It’s customary to wish others a good meal by saying the word provecho. The literal meaning of the word is irrelevant. You just have to know how to use it appropriately.

  • You are eating a meal together at home or at a restaurant. The food is served. You are about to take your first bite. Say provecho.
  • You come upon a group of people who are eating. You know each other. After stopping to chat for a moment, you leave without eating anything yourself. Say provecho.
  • You are leaving an informal restaurant and pass a group of people who are already eating. You don’t know them. Say provecho. (optional in this case)
  • In an instant message, your friend mentions that he is eating or will eat soon. Write: provecho.

To reply to provecho, say either provecho — if the other person is also eating — or with gracias — if they aren’t.

You may also hear provecho after the meal is over, for example, when paying your restaurant bill on the way out.

Provecho, unlike amen, has no religious overtones. And unlike the French-inspired bon appetit, its use is not restricted to fine dining. It works for any sit-down meal.

Mexicans are often surprised to learn that provecho has no good translation in English. One speaker confessed to feeling uncomfortable not being able to say something equivalent before a meal with English speakers. That should give you an idea of how strong this cultural imperative is. It’s a linguistic habit you should adopt, a social custom like saying bless you when someone sneezes.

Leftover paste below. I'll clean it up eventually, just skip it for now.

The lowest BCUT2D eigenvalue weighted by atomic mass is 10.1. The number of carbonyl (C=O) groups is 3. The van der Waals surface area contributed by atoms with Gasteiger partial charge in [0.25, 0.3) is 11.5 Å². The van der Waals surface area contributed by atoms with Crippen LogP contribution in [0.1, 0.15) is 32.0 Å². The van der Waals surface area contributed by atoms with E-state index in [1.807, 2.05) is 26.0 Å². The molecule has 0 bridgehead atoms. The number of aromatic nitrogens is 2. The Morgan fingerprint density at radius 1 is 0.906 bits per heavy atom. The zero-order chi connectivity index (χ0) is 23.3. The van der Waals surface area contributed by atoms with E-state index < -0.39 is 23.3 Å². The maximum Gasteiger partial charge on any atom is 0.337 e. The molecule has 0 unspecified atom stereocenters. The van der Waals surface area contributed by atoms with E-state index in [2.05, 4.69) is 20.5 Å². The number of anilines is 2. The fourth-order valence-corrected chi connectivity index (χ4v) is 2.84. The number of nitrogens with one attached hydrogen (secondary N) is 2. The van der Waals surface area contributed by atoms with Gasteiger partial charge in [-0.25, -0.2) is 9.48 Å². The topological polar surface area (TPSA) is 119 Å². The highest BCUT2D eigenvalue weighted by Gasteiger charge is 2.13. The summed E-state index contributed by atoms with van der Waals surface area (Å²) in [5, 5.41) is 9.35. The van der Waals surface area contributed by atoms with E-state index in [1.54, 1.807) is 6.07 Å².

When Not to Say Provecho

  • People are just snacking. Don’t say provecho.
  • People are just drinking. Don’t say provecho.
  • You are the only person present who will eat. Don’t say provecho.


To be cute you can add a diminutive: provechito. The long form buen provecho is also quite common. And I once heard a server say: Que tengan muy buen provecho.

2 Replies to “Provecho”

  1. I favor “provecho” over “buen provecho.” As the tranlsation for the former is “advantage,” the latter seems redundant.

    MRA: So do I. But you can’t determine appropriate language by appeals to logic (notions like redundancy) or translations. Instead, you have to look at what language people actually use and the situations where they use it.

  2. “Provecho” or “que tengan muy buen provecho” means that they’re hoping you to feel satisfied and fine after you finish your meal. Like wishing you to have a good digestion.

    MRA: We don’t wish people ‘good digestion’ (or anything with a similar meaning) in English so that’s not really a useful point of reference for English speakers. Learners just need to know that it’s a social convention to say provecho when coming upon someone eating, just like saying ¡Salud! when someone sneezes. Knowing that the literal meaning is ‘health’ doesn’t help you know when or how to use it — the important point.

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